2) Incremential backup of data that changes often, like emails or some directories I work in. Mostly use if I delete a file by accident. Just copy it back and be done. This goes to a NAS.
3) Data that does not changes often, like movies, images and music is stored on a NAS.
4) Second NAS to backup the data of the first NAS.
5) Essential data (less than 10MB) is put on my website on a personal directory. This is data that I might need in case of the house burning down.

So when something goes wrong (unless the house burns down, but the I have other problems and my music is not one of them.) I have a way to restore it.

The most important thing however is not to backup, but the knowledge on how to restore it. You need to test that out from time to time. I have people seen who did backups to /dev/null to test it and forgot to remove that parameter.

What you can do if you REALLY need to have things off site, like photos and other things that you can't replace is just buy a dedicated HD that you put this data on and keep it in a drawer at your office. Once a month or so you take it home and add the new data.
And if that disk is full, buy a new one or a bigger one. If data is really THAT important, the price of the HD is well worth it.

But again, test the restore.

Comment Re:And he still chain smokes (Score 1) 204

It's not surprising to see the western media censoring the second most remarkable fact about this fellow -- he still smokes video. Similarly, the officially recognized longest living man and woman on the world and only two humans verified to have lived beyond 120 years of age were both smokers (Jean Calment and Shigechiyo Izumi.

Unlike that non-English video where he smokes almost throughout, in this English speaking video, they blur his cigarette in a crude attempt to hide the fact that doesn't fit in our antismoking Matrix. With the reporter's strong antismoking position thus clear, the implication is that he couldn't get several minutes of continuous footage without the old timer lighting up i.e. the fellow must still be practically chain smoking (not unusual among Indonesian man).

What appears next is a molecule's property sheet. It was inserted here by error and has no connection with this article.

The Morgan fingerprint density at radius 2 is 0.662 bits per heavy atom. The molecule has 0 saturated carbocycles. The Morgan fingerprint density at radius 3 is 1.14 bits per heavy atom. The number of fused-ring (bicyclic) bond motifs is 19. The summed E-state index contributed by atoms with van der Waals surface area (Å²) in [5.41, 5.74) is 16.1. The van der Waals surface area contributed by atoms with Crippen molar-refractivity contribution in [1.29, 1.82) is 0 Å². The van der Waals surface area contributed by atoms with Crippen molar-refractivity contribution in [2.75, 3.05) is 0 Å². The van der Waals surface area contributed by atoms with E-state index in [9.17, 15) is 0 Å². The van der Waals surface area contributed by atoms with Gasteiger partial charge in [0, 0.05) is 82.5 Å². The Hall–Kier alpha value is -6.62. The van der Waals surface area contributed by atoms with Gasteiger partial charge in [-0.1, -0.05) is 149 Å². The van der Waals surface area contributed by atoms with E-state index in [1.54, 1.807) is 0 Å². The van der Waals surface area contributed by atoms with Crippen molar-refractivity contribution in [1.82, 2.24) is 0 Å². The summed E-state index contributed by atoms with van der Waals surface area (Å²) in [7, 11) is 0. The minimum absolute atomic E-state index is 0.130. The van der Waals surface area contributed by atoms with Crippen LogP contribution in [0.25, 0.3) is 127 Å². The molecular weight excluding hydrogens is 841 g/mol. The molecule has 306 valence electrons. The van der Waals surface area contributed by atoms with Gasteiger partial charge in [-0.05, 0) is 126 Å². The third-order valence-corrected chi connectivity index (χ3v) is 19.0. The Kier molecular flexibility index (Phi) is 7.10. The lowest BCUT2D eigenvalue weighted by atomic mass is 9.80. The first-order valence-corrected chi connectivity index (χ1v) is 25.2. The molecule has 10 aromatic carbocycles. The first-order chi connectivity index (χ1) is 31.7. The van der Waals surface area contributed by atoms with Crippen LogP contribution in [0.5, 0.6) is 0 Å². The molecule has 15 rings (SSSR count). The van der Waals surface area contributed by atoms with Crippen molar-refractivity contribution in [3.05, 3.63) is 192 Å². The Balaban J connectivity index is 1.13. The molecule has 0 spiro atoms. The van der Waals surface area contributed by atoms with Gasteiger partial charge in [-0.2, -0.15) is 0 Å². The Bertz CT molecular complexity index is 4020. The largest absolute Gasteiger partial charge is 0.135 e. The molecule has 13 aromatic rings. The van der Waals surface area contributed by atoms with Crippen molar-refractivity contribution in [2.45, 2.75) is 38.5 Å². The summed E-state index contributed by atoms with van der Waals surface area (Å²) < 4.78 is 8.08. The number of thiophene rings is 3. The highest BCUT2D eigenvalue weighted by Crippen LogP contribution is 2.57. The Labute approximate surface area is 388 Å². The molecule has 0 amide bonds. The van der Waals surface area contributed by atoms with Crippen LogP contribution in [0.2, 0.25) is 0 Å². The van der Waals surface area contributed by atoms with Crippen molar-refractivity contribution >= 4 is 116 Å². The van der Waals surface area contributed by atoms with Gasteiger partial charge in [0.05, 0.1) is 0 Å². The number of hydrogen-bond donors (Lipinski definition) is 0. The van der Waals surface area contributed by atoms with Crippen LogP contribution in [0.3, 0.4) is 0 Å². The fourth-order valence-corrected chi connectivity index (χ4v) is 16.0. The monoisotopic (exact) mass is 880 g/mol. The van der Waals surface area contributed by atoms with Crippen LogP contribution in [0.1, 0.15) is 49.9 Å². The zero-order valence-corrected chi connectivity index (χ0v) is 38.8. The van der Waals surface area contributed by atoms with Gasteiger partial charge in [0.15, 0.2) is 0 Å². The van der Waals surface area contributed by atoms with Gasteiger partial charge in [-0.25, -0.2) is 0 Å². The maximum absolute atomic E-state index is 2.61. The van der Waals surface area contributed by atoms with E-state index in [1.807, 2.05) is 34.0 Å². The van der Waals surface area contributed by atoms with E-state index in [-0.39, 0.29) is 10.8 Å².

Tar is a pretty good preservative. Cf, the LaBrea Tar Pits....

Comment I am on none of them (Score 1) 207

The only one I have is here and Imgur and that gets deleted every month or so. And when I travel, I use a separate mailbox for each trip. Easier to organize. So they could get the email usa2016@example.com, but they have that already as it was the one I used to apply for my Visa. So they can follow it, but they already know where I am going, because I had to enter that on my Visa.
And that address will be deleted when I get back.

And why do they need it? NSA unable to crack https?

Comment Re:chain of custody (Score 1) 90

Well it's interesting since the iDevices don't store a fingerprint. They store a hash of the results of a fingerprint sensor. It's not like they can reconstruct a real fingerprint and send it to the FBI. For it to be useful in a forensic sense it the perp would have to put her finger on an 'Apple fingerprint hash device' whose internals were open enough to satisfy a well heeled defense team and Apple use the device to say this person was or was not the person who fingered the phone at a certain time. Sounds like a lot of hassle to go through for Apple just to add a bit of evidence to a criminal case for a couple hundred dollar device with a cracked screen.

Also sounds pretty clunky for a misdemeanor theft case. Mostly, police departments would like you to just talk to your insurance company and forget the phone.